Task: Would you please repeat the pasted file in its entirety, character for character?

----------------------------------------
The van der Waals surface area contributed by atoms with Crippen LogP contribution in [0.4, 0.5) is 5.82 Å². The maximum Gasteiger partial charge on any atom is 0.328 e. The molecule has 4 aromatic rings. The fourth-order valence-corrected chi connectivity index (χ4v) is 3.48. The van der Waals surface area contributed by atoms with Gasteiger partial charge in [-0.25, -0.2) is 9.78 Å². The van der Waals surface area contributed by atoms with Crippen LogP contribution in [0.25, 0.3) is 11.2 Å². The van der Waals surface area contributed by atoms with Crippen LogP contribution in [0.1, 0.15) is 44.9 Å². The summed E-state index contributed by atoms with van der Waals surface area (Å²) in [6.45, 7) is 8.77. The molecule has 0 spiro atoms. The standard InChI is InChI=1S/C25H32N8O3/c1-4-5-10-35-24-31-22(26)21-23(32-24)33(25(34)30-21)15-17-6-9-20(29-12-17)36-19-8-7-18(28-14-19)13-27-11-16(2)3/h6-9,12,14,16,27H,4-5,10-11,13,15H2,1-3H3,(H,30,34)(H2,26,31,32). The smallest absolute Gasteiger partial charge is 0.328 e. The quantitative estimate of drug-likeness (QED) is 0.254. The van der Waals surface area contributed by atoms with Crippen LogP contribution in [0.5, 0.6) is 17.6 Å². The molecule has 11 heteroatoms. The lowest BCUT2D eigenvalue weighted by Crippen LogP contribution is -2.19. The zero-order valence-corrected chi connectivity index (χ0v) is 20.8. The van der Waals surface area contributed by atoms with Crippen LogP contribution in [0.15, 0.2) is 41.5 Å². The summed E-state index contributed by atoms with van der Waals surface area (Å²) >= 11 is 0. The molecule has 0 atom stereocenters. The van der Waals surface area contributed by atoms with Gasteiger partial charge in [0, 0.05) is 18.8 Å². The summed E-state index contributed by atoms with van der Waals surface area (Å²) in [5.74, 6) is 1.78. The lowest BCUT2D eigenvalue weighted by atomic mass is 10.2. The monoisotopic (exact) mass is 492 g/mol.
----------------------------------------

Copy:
The van der Waals surface area contributed by atoms with Crippen LogP contribution in [0.4, 0.5) is 5.82 Å². The maximum Gasteiger partial charge on any atom is 0.328 e. The molecule has 4 aromatic rings. The fourth-order valence-corrected chi connectivity index (χ4v) is 3.48. The van der Waals surface area contributed by atoms with Gasteiger partial charge in [-0.25, -0.2) is 9.78 Å². The van der Waals surface area contributed by atoms with Crippen LogP contribution in [0.25, 0.3) is 11.2 Å². The van der Waals surface area contributed by atoms with Crippen LogP contribution in [0.1, 0.15) is 44.9 Å². The summed E-state index contributed by atoms with van der Waals surface area (Å²) in [6.45, 7) is 8.77. The molecule has 0 spiro atoms. The standard InChI is InChI=1S/C25H32N8O3/c1-4-5-10-35-24-31-22(26)21-23(32-24)33(25(34)30-21)15-17-6-9-20(29-12-17)36-19-8-7-18(28-14-19)13-27-11-16(2)3/h6-9,12,14,16,27H,4-5,10-11,13,15H2,1-3H3,(H,30,34)(H2,26,31,32). The smallest absolute Gasteiger partial charge is 0.328 e. The quantitative estimate of drug-likeness (QED) is 0.254. The van der Waals surface area contributed by atoms with Crippen LogP contribution in [0.5, 0.6) is 17.6 Å². The molecule has 11 heteroatoms. The lowest BCUT2D eigenvalue weighted by Crippen LogP contribution is -2.19. The zero-order valence-corrected chi connectivity index (χ0v) is 20.8. The van der Waals surface area contributed by atoms with Crippen LogP contribution in [0.15, 0.2) is 41.5 Å². The summed E-state index contributed by atoms with van der Waals surface area (Å²) >= 11 is 0. The molecule has 0 atom stereocenters. The van der Waals surface area contributed by atoms with Gasteiger partial charge in [0, 0.05) is 18.8 Å². The summed E-state index contributed by atoms with van der Waals surface area (Å²) in [5.74, 6) is 1.78. The lowest BCUT2D eigenvalue weighted by atomic mass is 10.2. The monoisotopic (exact) mass is 492 g/mol.